Ros Krasny, Reuters, Published January 30 2014
Ability to transport US oil, gas lags booming output, Energy secretary says
Reflecting on a spate of accidents involving freight trains pulling tank cars full of volatile crude oil in Canada and the United States, Moniz said that infrastructure development was key, even beyond a reconsideration of rail regulations now under way by U.S. authorities.
"The core approach, really, is that our infrastructure needs to build out," Moniz said in an interview with Reuters Insider.
"Here we have a case, especially with the production in North Dakota, where the Bakken shale (output) zoomed from essentially nothing to past 1 million barrels a day," he said.
"There's not the pipe infrastructure for moving the product out ... you have a slight mismatch in terms of how we add infrastructure to handling our new production."
One way of getting more crude oil out of the Bakken would be TransCanada Corp's proposed Keystone pipeline from Canada to the Gulf of Mexico, expected to have "on-ramps" to pick up oil in North Dakota.
Moniz did not discuss Keystone, though, in a broad-ranging interview that touched on U.S. liquefied natural gas (LNG) export markets, carbon capture and sequestration, and the Obama administration's "moral obligation" to work on ways to mitigate climate change.
In December Moniz caused a stir by suggesting that a 40-year ban on exports of U.S. crude oil was outdated.
On Thursday he said merely that the "tremendous increase" in oil and natural gas production "is certainly reordering our view of the energy markets and also the reality of the energy markets."
Moniz said the Energy Department has not put a hold its consideration of LNG export terminals. After a flurry of approvals in mid-2013 the most recent announcement was on Nov. 18.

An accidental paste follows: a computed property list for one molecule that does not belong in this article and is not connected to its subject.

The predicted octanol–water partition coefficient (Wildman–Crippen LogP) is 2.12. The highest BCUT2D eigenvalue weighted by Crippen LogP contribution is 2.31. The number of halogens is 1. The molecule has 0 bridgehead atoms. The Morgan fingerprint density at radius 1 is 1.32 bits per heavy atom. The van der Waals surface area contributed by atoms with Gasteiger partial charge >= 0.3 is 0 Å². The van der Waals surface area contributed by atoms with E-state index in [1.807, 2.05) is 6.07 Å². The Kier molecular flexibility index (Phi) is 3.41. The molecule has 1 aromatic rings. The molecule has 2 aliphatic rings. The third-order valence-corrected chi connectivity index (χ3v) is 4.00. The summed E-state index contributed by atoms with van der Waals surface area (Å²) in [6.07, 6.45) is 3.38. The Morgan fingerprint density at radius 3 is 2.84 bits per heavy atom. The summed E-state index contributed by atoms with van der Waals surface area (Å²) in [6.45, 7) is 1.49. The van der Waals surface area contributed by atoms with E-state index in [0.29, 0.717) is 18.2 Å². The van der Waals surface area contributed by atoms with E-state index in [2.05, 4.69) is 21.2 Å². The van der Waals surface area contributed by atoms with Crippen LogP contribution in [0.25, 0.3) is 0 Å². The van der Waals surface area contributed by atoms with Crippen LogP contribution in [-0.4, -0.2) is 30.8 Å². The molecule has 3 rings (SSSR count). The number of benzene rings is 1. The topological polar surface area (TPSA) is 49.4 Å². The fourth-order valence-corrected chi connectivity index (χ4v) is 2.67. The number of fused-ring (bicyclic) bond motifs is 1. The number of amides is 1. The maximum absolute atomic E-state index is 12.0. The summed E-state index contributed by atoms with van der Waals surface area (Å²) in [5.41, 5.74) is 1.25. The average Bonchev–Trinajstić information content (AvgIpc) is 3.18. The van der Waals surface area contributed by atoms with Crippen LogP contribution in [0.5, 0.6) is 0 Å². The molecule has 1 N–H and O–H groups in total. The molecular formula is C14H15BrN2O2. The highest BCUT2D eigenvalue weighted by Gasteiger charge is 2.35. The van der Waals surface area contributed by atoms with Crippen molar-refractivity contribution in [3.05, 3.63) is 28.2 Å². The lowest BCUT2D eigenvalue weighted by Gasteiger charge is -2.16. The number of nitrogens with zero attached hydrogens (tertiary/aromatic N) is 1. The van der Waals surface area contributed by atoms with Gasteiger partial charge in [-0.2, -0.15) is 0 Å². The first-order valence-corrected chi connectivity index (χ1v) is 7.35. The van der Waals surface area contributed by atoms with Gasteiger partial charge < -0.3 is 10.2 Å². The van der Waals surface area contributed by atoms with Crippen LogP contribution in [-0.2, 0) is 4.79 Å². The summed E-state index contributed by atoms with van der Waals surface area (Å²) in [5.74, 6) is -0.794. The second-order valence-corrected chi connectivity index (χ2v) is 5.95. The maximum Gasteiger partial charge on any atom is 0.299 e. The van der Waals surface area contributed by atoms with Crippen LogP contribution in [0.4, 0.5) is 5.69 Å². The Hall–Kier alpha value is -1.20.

The government has been methodically working down a list of more than a dozen proposals. "We are continuing to evaluate the next one," Moniz said.
Moniz said the Department of Energy is continuing to look for ways to mitigate propane shortages in parts of the country that have caused prices of the heating oil to reach record highs this month.
"We are in direct communication with the Department of Transportation, the Department of Commerce, and the Domestic Policy Council at the White House so we can bring whatever we can to bear on this issue," he said, adding that the Energy Department also has some authority to prioritize how propane is moved.
"I personally and many here at the Department of Energy have been on the phones every day to state governments, to state energy offices, to understand the situation," he said.
The shortages have affected millions of Americans this month as brutally cold weather laid bare the vulnerabilities of the distribution network of a fuel used to heat homes, schools and businesses across wide areas of the United States.
Moniz spoke two days after President Barack Obama, in his annual State of the Union address, reaffirmed the administration's "all-of-the-above" energy strategy, meant to develop a wide range of sources for domestically produced energy.
"Our job here, at the DOE, is to keep investing in all the technologies so that they can be competitive in the future market, where we expect there will be significant restrictions on carbon dioxide emissions," Moniz said.
Existing science is more than adequate for establishing a base of action on climate change, he said.
"We have an economic obligation, we have a security obligation, we have an environmental obligation, and we have a moral obligation to work on this," said Moniz.
"We believe we must show leadership if we are going to get the kind of international response that is ultimately required for us to meet a global threat."